Second of the Old Testament passages that stand out to me is this from Psalms,
My people, hear my teaching;Psalm 78 : 1-7
listen to the words of my mouth.
I will open my mouth with a parable;
I will utter hidden things, things from of old—
things we have heard and known,
things our ancestors have told us.
We will not hide them from their descendants;
we will tell the next generation
the praiseworthy deeds of the Lord,
his power, and the wonders he has done.
He decreed statutes for Jacob
and established the law in Israel,
which he commanded our ancestors
to teach their children,
so the next generation would know them,
even the children yet to be born,
and they in turn would tell their children.
7Then they would put their trust in God
and would not forget his deeds
but would keep his commands.
Asaph, in scripture, named at the beginning of this Psalm might well have been the Asaph who was one of the designated worship leaders in the temple, tasked with leading the singing of God’s people. We can sometimes read the Psalms – or any bit of scripture – and almost see it as a private activity. Here I am, reading the Bible – on my own, having my quiet time. Or we can think of scripture as this mysterious message from God that needs to be interpreted by a few wise people for us to grasp . . . we can forget that – perhaps like this passage – it was belted out in worship by the people of God in the temple. A combination of declaration, instruction, challenge, inspiration and passionate plea!
We will tell the next generation. We WILL!
This is our covenant with children and young people, we will do this.
Then, the glorious preach from Peter on the day of Penecost includes scripture that straddles the Old and New, from prophecy to Spirit filled reality,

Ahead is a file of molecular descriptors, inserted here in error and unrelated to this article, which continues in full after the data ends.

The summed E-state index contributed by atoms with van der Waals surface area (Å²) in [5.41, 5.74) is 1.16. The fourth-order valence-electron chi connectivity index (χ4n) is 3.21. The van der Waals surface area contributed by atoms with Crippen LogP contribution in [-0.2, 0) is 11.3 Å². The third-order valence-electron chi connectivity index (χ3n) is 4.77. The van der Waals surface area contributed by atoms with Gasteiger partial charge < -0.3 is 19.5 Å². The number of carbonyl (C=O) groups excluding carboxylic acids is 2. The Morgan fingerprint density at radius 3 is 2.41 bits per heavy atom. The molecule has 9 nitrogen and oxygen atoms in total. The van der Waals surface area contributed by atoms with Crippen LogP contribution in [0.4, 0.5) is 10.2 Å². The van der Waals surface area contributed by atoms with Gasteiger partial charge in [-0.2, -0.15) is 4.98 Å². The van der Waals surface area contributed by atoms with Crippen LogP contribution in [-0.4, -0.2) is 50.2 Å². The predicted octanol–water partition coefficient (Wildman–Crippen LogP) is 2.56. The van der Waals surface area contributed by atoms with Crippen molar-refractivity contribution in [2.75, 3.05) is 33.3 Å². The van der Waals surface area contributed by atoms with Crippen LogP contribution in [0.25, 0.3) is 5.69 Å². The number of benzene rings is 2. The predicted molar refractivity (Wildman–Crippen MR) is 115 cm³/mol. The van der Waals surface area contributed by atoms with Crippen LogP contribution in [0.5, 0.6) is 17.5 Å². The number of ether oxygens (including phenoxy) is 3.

In the last days, God says, I will pour out my Spirit on all people. Your sons and daughters will prophesy, your young men will see visions, your old men will dream dreamsActs 2 : 17
It’s huge. I think we can miss the impact of this because it is so familiar – the Spirit comes to liberate, bring freedom and to give confidence to all who would be children of God, to all who would freely receive what God has for them – there are no generational barriers to prophecy and declaring the truths of God.
Children and young people do not receive a baby or junior version of the Holy Spirit!
However, are they prophesying and we are not listening?
Are they speaking and we are deaf?
Have they heard from God and we dismiss it?
What does the full participation of children and young people look like in our churches – are their words mediated to us through professionals or advocates who represent their voices?
What about their actual voices? Do they have the space to speak and act and make decisions and share in the “making of worship” the direction of church and the family of God? Are we in partnership with our children and young people as co-participants in the Kingdom of God?
Unless you might be tempted to look for a scriptural reason to avoid or deny their voice by suggesting that “young” might not mean children and young people, Peter finishes with,
this promise is for you and your childrenActs 2 : 39
There is no need for great biblical exegesis here – children means, actual children – the word used is “teknon” – greek for “child” (as in, an actual one).
What does participation look like – where do we give space, opportunity, encouragement – where is expectation that children and young people might be prophets?
Might they have something to say?
This is our covenant with children and young people. We will do this.